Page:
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Children, Teens, and Lyme Disease

Children, Teens, and Lyme Disease

Children, Teens, and Lyme Disease

Children and Teens…

  • Don’t realize what is “normal”
  • Cannot always articulate symptoms

  • Cannot remember sequences of events

  • Need someone to listen

  • Need an advocate

  • Need to be believed

Diagnosing Lyme disease in children can be difficult, because…
  • The child may not look sick.

  • The child may not know that symptoms like constant headaches, ringing ears, numbness and tingling aren’t normal.

  • The child may be unable to describe their symptoms

  • Adults may think a child who complains frequently is just trying to get attention.

  • Intense, transient pain is hard to prove.

Common Symptoms in Children:
  • Headache (frequent/constant, lasting for months or years & may not be relieved by medication)
  • Light sensitivity which can intensify headaches, requiring sunglasses

  • Stomach pain (sometimes accompanied by an ulcer)

  • Chest pain

  • Earaches

  • Sore Throat

  • Joint and muscle pain (with or without swelling)

  • Episodes of stiffness

  • Transient vision or hearing problems

Issues at School:
  • Sunglasses may be needed due to light sensitivity, even indoors
  • Need to go to the bathroom frequently. May not be able to wait for teacher permission.

  • Cognitive problems that come and go.

  • Concentration and memory problems can make math especially difficult.

  • Slowed thinking can impair comprehension of oral and written language

  • A child with Lyme can suddenly not recognize familiar places and can get lost in the school.

  • The disease can cause learning disabilities and low IQ scores.

  • Word, number and letter reversals in written and oral speech (dyslexia) are common.

  • Sometimes IQ scores jump after a child begins antibiotic treatment.

  • Children with autistic or psychiatric symptoms may talk and act normal when on antibiotics.

  • Children with Lyme can be too tired to go to school and may need to go part-time or receive home schooling.

  • The symptoms and severity of symptoms can vary from day to day.

  • A child may feel well enough to go to school one day, but not the next.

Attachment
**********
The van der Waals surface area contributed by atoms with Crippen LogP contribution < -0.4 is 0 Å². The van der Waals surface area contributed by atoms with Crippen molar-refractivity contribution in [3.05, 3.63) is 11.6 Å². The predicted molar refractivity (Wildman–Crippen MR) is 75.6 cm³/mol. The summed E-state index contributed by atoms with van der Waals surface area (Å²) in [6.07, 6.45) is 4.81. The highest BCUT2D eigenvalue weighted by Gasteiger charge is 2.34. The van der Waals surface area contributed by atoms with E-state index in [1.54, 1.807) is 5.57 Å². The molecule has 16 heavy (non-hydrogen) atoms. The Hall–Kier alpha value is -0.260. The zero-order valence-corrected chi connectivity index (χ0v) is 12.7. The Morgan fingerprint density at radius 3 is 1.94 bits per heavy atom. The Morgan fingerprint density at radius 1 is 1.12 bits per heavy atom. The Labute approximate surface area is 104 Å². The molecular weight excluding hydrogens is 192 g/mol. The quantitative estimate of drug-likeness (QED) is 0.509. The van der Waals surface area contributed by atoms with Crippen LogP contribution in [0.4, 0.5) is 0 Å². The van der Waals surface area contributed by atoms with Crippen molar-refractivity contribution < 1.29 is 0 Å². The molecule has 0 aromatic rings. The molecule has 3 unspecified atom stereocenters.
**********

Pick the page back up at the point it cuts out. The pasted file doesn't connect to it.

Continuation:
• Absences may be frequent.

  • The children can also have social problems, being too tired to play with friends, and being teased if they have trouble walking, talking, or learning.

  • Other children may avoid them, because of an unfounded fear that the disease is contagious.

  • Lyme disease can cause sudden panic attacks, irritability and mood swings.

  • Children with Lyme may have only mild problems, or the effects can be severe enough to put a child in a wheelchair.

  • Children whose mothers have active Lyme disease during pregnancy can be born with damage to the brain, heart, liver, and other organs.

    • They can have a variety of problems, including frequent illness, speech delays, other developmental delays, or severe multiple disabilities.

    • Antibiotic treatment throughout pregnancy can prevent congenital Lyme disease.

Teenagers with Lyme disease also have special problems. The disease can cause…
  • A sudden drop in grades
  • Mood swings

  • Depression

  • Suicidal thoughts

  • Personality changes

  • Sleep problems

  • Poor concentration

  • Cognitive problems

  • A loss of interest in school and school activities.

These changes can be mistaken for drug abuse. A drug test is often ordered to rule this out. Hormone changes can also be blamed, or teenagers can be accused of being lazy or rebellious and not trying hard enough in school. All these problems can make it more difficult to get diagnosed.

Teenagers with Lyme may be too tired to attend school or to complete their work.
  • They may need to go to school part-time or not at all.

  • Home teaching may be needed.

  • They may have a drop in grades, especially in subjects that require a person to remember previously learned concepts, such as math, foreign language, and chemistry and other science courses.

  • They may do fine in history and English.

  • Loneliness can be a problem for teenagers with Lyme. They may be too tired to participate in social activities with friends. It’s hard for them to predict how they will feel from day to day, making it difficult to make social plans, which often have to be canceled. (This withdrawal from friends is not typical of drug abusers, who may change friends, but will socialize.)

  • Students who are ill with Lyme disease in high school are often feeling better and performing better by the time they go to college. They can arrange for an un-timed SAT test with a letter from a doctor. They may need this, since Lyme disease slows the thinking. If a Lyme patient has a year or so of poor grades from illness, the doctor can write a letter explaining the health problems and asserting that the patient’s health is improving with treatment. This letter can be included with a college application.

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